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Must Haves for Aerial Drone Tech in Oil and Gas

Must Haves for Aerial Drone Tech in Oil and Gas

In terms of oil and gas exploration projects, aerial drones are now well and truly in the limelight. This is because they offer a cheap way to obtain aerial images of potential drilling sites as compared to satellites, which are very expensive to deploy. Exploration companies have garnered an interest in the development and deployment

In terms of oil and gas exploration projects, aerial drones are now well and truly in the limelight. This is because they offer a cheap way to obtain aerial images of potential drilling sites as compared to satellites, which are very expensive to deploy. Exploration companies have garnered an interest in the development and deployment of commercial UAVs which could allow efficient, safe and accurate data analysis, site exploration, methane sniffing and real time 3D modelling of rocks, beds, cliff and shores. Once such company that has uses UAVs extensively in Africa for this purpose is Tullow Oil. Also, several companies such a Sky-Futures USA have already received exemptions from the FAA for using UAVs for oil and gas exploration.

Drones for both aerial and underwater make use of several different techniques in order to gather data about the potential presence of oil and gas in an area. In particular:

  • 3D Modeling: Drones make use of image processing capabilities to transform images into real-time 3D models. This allows them to determine the kind of terrain and rocks present in the vicinity without having to physically explore the rough terrain. Skycatch is one such company that already offers 3D modeling of all sorts of potential sites using its own UAVs.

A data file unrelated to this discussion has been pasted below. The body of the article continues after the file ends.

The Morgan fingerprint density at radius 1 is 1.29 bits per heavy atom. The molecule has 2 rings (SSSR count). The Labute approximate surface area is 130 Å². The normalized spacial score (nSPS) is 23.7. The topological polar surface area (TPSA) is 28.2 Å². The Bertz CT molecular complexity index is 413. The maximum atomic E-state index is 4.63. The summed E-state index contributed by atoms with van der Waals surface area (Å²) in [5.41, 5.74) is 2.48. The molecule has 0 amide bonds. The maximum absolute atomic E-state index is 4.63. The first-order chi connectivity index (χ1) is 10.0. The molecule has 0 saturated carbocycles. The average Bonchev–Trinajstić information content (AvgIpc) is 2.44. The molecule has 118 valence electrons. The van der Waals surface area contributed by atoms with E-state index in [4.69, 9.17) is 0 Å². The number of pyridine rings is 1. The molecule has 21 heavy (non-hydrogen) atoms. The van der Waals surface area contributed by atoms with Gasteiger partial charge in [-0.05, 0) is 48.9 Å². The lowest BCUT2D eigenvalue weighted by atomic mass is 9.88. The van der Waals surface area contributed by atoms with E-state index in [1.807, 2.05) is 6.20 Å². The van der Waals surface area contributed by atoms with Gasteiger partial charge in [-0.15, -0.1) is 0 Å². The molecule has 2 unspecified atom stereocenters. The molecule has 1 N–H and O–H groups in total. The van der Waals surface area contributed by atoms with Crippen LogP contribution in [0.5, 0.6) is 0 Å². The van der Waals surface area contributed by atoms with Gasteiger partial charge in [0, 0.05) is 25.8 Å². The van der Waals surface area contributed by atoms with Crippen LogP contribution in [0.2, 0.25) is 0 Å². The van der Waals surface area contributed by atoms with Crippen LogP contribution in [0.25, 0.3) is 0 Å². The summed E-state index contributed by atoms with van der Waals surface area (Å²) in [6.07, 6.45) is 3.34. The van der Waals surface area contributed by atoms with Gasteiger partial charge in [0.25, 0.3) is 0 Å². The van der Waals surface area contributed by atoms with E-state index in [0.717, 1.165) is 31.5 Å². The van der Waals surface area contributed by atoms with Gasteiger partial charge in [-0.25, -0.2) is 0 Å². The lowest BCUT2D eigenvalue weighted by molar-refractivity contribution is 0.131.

• Real Time Detection: If a high definition camera is mounted with a mini-computer powerful enough to handle terrain and geographical simulations for determining the presence of oil and gas in real-time, companies can save a lot of time in finding potential drilling sites. Lynx laboratories recently unveiled the Lynx A 3D modeling camera, which does real-time detection, but is currently enormous in size as compared to current UAVs and is only suited for use with 3D modeling of objects. Lynx hopes to develop smaller cameras in the future and such a device will be quite useful if outfitted on a UAV.
  • Internet Data Uploads: Companies such as BP already use drones such as the Aeryon Skyranger which is outfitted with a digital internet module for uploading gathered data on the cloud. This saves time as the company can immediately start processing the data required to map the environment instead of waiting for the drone to land to be able to retrieve the data.

As you can see, oil and gas companies are already making use of several UAV systems to improve their exploration efforts. However, until a system is produced which can perform 3D modeling in real-time and contains a next-gen autopilot, the usage of UAVs may be quite limited in this industry.

Are you working on any projects related to real-time 3D modeling or can think of other features which might be helpful for UAVs carrying out oil and gas exploration? We would love to hear from you to feature your ideas on the site and share your ideas with our audience!

 

Image via Flickr: Loco Steve

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